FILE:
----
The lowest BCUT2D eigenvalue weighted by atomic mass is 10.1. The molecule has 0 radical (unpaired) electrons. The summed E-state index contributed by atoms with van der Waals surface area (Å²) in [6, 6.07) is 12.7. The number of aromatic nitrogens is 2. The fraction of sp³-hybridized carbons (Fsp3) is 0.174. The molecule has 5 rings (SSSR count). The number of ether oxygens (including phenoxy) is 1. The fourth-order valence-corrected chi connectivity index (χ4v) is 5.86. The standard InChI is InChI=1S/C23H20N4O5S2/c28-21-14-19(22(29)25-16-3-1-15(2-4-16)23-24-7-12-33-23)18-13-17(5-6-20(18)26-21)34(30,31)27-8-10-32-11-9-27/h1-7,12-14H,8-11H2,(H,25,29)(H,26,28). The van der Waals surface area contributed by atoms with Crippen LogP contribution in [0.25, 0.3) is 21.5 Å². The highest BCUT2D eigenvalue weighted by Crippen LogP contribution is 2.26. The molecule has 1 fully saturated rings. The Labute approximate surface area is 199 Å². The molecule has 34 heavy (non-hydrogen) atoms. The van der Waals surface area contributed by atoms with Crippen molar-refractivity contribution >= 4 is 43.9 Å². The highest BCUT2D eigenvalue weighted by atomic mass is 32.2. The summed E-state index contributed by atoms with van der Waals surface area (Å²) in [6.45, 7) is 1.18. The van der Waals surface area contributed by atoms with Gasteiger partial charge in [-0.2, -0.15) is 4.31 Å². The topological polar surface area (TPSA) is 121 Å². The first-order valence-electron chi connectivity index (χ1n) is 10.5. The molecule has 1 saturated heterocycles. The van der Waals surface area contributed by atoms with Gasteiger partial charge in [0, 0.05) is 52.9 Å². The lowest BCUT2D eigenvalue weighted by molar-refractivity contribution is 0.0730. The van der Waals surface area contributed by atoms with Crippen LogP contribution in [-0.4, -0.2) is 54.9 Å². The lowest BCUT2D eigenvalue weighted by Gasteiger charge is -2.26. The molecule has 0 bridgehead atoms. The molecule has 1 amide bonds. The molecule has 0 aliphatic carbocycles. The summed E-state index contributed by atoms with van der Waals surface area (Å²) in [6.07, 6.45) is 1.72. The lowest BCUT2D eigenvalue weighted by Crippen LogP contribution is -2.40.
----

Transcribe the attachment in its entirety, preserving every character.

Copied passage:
The lowest BCUT2D eigenvalue weighted by atomic mass is 10.1. The molecule has 0 radical (unpaired) electrons. The summed E-state index contributed by atoms with van der Waals surface area (Å²) in [6, 6.07) is 12.7. The number of aromatic nitrogens is 2. The fraction of sp³-hybridized carbons (Fsp3) is 0.174. The molecule has 5 rings (SSSR count). The number of ether oxygens (including phenoxy) is 1. The fourth-order valence-corrected chi connectivity index (χ4v) is 5.86. The standard InChI is InChI=1S/C23H20N4O5S2/c28-21-14-19(22(29)25-16-3-1-15(2-4-16)23-24-7-12-33-23)18-13-17(5-6-20(18)26-21)34(30,31)27-8-10-32-11-9-27/h1-7,12-14H,8-11H2,(H,25,29)(H,26,28). The van der Waals surface area contributed by atoms with Crippen LogP contribution in [0.25, 0.3) is 21.5 Å². The highest BCUT2D eigenvalue weighted by Crippen LogP contribution is 2.26. The molecule has 1 fully saturated rings. The Labute approximate surface area is 199 Å². The molecule has 34 heavy (non-hydrogen) atoms. The van der Waals surface area contributed by atoms with Crippen molar-refractivity contribution >= 4 is 43.9 Å². The highest BCUT2D eigenvalue weighted by atomic mass is 32.2. The summed E-state index contributed by atoms with van der Waals surface area (Å²) in [6.45, 7) is 1.18. The van der Waals surface area contributed by atoms with Gasteiger partial charge in [-0.2, -0.15) is 4.31 Å². The topological polar surface area (TPSA) is 121 Å². The first-order valence-electron chi connectivity index (χ1n) is 10.5. The molecule has 1 saturated heterocycles. The van der Waals surface area contributed by atoms with Gasteiger partial charge in [0, 0.05) is 52.9 Å². The lowest BCUT2D eigenvalue weighted by molar-refractivity contribution is 0.0730. The van der Waals surface area contributed by atoms with Crippen LogP contribution in [-0.4, -0.2) is 54.9 Å². The lowest BCUT2D eigenvalue weighted by Gasteiger charge is -2.26. The molecule has 0 bridgehead atoms. The molecule has 1 amide bonds. The molecule has 0 aliphatic carbocycles. The summed E-state index contributed by atoms with van der Waals surface area (Å²) in [6.07, 6.45) is 1.72. The lowest BCUT2D eigenvalue weighted by Crippen LogP contribution is -2.40.